Author(s): Pinto JR, Mesquita MF, Nbilo MA, Henriques GE
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Abstract STATEMENT OF PROBLEM: Two problems found in prostheses with resilient liners are bond failure to the acrylic resin base and increased permanent deformation due to material aging. PURPOSE: This in vitro study evaluated the effect of varying amounts of thermal cycling on bond strength and permanent deformation of 2 resilient denture liners bonded to an acrylic resin base. MATERIAL AND METHODS: Plasticized acrylic resin (PermaSoft) or silicone (Softliner) resilient lining materials were processed to a heat-polymerized acrylic resin (QC-20). One hundred rectangular specimens (10 x 10-mm 2 cross-sectional area) and 100 cylindrically-shaped specimens (12.7-mm diameter x 19.0-mm height) for each liner/resin combination were used for the tensile and deformation tests, respectively. Specimen shape and liner thickness were standardized. Specimens were divided into 9 test groups (n=10) and were thermal cycled for 200, 500, 1000, 1500, 2000, 2500, 3000, 3500, and 4000 cycles. Control specimens (n=10) were stored for 24 hours in water at 37 degrees C. Mean bond strength, expressed as stress at failure (MPa), was determined with a tensile test using a universal testing machine at a crosshead speed of 5 mm/min. Analysis of failure mode, expressed as a percent (\%), was recorded as either cohesive, adhesive, or both, after observation. Permanent deformation, expressed as a percent (\%), was determined using ADA specification no. 18. Data from both tests were examined with a 2-way analysis of variance and a Tukey test (alpha=.05). RESULTS: For the tensile test, Softliner specimens submitted to different thermal cycling regimens demonstrated no significantly different bond strength values from the control; however, there was a significant difference between the PermaSoft control group (0.47 +/- 0.09 MPa [mean +/- SD]) and the 500 cycle group (0.46 +/- 0.07 MPa) compared to the 4000 cycle group (0.70 +/- 0.20 MPa) ( P <.05). With regard to failure type, the Softliner groups presented adhesive failure (100\%) regardless of specimen treatment. PermaSoft groups presented adhesive (53\%), cohesive (12\%), or a combined mode of failure (35\%). For the deformation test, there was no significant difference among the Softliner specimens. However, a significant difference was observed between control and PermaSoft specimens after 1500 or more cycles (1.88\% +/- 0.24\%) ( P <.05). CONCLUSIONS: This in vitro study indicated that bond strength and permanent deformation of the 2 resilient denture liners tested varied according to their chemical composition.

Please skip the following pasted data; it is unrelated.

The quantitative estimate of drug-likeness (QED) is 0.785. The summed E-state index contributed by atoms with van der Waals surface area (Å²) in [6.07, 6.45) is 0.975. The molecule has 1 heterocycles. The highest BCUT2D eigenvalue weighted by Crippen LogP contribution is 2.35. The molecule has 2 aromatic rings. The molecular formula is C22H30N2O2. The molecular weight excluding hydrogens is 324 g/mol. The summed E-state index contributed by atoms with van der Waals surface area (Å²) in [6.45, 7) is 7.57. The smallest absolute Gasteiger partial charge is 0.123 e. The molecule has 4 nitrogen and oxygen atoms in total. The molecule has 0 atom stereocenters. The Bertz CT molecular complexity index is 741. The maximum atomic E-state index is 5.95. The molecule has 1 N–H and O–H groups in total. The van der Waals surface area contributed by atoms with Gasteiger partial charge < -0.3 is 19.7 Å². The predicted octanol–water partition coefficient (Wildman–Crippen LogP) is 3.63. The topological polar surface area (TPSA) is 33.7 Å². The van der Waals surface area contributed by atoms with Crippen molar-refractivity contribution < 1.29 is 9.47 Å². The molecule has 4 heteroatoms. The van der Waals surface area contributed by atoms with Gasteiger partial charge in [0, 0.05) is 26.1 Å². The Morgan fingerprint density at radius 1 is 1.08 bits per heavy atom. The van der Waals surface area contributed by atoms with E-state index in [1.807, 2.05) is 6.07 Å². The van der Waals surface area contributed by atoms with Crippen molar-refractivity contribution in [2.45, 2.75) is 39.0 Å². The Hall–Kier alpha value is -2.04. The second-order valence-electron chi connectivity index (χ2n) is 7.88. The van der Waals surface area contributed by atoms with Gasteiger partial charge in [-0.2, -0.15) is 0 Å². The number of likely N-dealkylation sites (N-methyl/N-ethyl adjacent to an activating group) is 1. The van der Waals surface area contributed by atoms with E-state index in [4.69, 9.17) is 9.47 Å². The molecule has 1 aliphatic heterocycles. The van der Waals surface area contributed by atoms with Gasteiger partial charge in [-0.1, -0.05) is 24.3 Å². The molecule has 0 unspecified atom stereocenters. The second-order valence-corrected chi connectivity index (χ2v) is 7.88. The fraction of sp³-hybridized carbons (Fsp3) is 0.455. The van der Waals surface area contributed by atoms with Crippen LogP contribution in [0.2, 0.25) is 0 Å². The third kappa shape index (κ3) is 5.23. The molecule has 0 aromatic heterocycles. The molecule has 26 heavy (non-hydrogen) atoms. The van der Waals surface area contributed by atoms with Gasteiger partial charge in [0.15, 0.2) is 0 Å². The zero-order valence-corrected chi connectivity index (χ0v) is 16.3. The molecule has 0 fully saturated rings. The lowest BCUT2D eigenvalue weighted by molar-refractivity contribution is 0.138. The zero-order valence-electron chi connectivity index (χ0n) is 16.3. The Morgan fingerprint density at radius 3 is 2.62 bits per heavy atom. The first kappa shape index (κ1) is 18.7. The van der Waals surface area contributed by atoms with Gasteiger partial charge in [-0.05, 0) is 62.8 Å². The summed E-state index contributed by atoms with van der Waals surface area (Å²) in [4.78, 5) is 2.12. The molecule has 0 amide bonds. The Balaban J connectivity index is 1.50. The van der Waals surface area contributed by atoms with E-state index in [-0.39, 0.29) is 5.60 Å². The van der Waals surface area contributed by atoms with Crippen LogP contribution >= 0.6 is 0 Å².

This article was published in J Prosthet Dent
and referenced in Dentistry